THEY FAILED TO PROTECT ME: Enhancing Response to and Surveillance of Domestic & Intimate Partner Violence and Missing and Murdered Indigenous Women, Girls, and Two Spirit People of California During the COVID-19 Pandemic
SBI partnered with the California Tribal Epidemiology Center (CTEC), housed in the California Rural Indian Health Board, Inc. (CRIHB), to gather data on how gender and sexual violence among Indigenous and AI/AN communities may have increased during the COVID-19 pandemic and to assess the existing landscape of gender and sexual violence data surveillance. The ultimate goal of this work was to chart a path to meaningful inter-agency and cross-disciplinary collaboration to collect, share, and mobilize data on gender and sexual violence against Indigenous and AI/AN people during and after the COVID-19 pandemic.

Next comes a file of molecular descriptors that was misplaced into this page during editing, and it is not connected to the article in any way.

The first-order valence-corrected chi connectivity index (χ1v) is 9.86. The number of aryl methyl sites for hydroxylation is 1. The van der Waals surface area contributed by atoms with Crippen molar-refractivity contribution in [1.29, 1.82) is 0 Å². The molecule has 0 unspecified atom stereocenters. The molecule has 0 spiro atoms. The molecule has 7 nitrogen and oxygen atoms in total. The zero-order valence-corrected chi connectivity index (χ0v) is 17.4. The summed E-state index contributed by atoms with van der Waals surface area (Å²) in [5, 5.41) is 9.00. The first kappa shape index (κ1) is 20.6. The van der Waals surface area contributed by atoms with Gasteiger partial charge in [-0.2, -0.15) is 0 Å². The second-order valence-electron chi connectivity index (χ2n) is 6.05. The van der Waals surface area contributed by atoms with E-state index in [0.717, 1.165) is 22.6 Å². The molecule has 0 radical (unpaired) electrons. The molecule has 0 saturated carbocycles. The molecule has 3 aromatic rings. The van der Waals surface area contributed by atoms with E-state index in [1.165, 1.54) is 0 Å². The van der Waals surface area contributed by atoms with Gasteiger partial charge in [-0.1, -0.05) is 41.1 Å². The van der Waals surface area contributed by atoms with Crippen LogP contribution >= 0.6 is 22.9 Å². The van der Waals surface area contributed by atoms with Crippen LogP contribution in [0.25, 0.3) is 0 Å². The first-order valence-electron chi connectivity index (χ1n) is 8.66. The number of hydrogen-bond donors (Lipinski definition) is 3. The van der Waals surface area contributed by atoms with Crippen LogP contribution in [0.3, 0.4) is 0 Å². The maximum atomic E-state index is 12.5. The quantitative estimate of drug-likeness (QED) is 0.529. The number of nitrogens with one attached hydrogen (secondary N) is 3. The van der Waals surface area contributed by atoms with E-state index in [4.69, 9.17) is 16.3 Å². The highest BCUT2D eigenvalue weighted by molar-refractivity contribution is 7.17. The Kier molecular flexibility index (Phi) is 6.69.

This project's final report is the result of six months of research and collaboration between SBI, CRIHB, and partnering Tribal Health Programs to inform California Indigenous and tribal communities and key stakeholders on the successes and challenges of current data collection on gender and sexual violence against Indigenous and AI/AN people in California, with particular emphasis on how to enhance practices in light of the pandemic. In conducting this work, SBI focused on intimate partner violence, domestic violence, and missing and murdered Indigenous women, girls, and two spirit people (MMIWG2). As part of an assessment of existing surveillance practices, SBI sought to examine how rates of such violence have shifted from 2016 to 2021.